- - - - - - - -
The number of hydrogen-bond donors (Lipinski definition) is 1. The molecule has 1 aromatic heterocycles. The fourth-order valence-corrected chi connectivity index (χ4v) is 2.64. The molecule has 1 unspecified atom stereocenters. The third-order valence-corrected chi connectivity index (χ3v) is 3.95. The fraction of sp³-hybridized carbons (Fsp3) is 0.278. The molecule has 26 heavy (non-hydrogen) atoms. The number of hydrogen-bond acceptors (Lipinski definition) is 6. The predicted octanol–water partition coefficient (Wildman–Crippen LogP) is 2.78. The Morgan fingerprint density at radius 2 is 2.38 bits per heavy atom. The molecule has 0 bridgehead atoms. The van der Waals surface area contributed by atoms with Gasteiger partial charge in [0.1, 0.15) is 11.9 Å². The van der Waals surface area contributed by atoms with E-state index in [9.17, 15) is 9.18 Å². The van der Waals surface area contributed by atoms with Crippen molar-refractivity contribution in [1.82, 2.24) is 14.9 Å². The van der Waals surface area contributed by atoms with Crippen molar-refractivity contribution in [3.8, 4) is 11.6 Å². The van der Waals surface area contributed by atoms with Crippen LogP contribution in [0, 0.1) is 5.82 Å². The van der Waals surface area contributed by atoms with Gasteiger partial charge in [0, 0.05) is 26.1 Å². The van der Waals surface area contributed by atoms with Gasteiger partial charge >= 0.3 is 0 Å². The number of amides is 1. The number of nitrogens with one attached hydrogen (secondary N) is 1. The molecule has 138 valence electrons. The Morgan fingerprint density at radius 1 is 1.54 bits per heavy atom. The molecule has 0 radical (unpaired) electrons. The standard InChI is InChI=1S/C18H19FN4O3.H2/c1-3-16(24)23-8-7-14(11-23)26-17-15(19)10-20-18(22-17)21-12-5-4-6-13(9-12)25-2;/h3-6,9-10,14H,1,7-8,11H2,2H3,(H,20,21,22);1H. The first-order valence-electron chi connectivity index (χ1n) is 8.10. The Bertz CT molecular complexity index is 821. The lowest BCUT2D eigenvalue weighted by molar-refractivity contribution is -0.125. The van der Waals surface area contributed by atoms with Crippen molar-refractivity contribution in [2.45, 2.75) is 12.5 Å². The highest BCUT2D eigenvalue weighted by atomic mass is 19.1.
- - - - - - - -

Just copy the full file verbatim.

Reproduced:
The number of hydrogen-bond donors (Lipinski definition) is 1. The molecule has 1 aromatic heterocycles. The fourth-order valence-corrected chi connectivity index (χ4v) is 2.64. The molecule has 1 unspecified atom stereocenters. The third-order valence-corrected chi connectivity index (χ3v) is 3.95. The fraction of sp³-hybridized carbons (Fsp3) is 0.278. The molecule has 26 heavy (non-hydrogen) atoms. The number of hydrogen-bond acceptors (Lipinski definition) is 6. The predicted octanol–water partition coefficient (Wildman–Crippen LogP) is 2.78. The Morgan fingerprint density at radius 2 is 2.38 bits per heavy atom. The molecule has 0 bridgehead atoms. The van der Waals surface area contributed by atoms with Gasteiger partial charge in [0.1, 0.15) is 11.9 Å². The van der Waals surface area contributed by atoms with E-state index in [9.17, 15) is 9.18 Å². The van der Waals surface area contributed by atoms with Crippen molar-refractivity contribution in [1.82, 2.24) is 14.9 Å². The van der Waals surface area contributed by atoms with Crippen molar-refractivity contribution in [3.8, 4) is 11.6 Å². The van der Waals surface area contributed by atoms with Crippen LogP contribution in [0, 0.1) is 5.82 Å². The van der Waals surface area contributed by atoms with Gasteiger partial charge in [0, 0.05) is 26.1 Å². The van der Waals surface area contributed by atoms with Gasteiger partial charge >= 0.3 is 0 Å². The number of amides is 1. The number of nitrogens with one attached hydrogen (secondary N) is 1. The molecule has 138 valence electrons. The Morgan fingerprint density at radius 1 is 1.54 bits per heavy atom. The molecule has 0 radical (unpaired) electrons. The standard InChI is InChI=1S/C18H19FN4O3.H2/c1-3-16(24)23-8-7-14(11-23)26-17-15(19)10-20-18(22-17)21-12-5-4-6-13(9-12)25-2;/h3-6,9-10,14H,1,7-8,11H2,2H3,(H,20,21,22);1H. The first-order valence-electron chi connectivity index (χ1n) is 8.10. The Bertz CT molecular complexity index is 821. The lowest BCUT2D eigenvalue weighted by molar-refractivity contribution is -0.125. The van der Waals surface area contributed by atoms with Crippen molar-refractivity contribution in [2.45, 2.75) is 12.5 Å². The highest BCUT2D eigenvalue weighted by atomic mass is 19.1.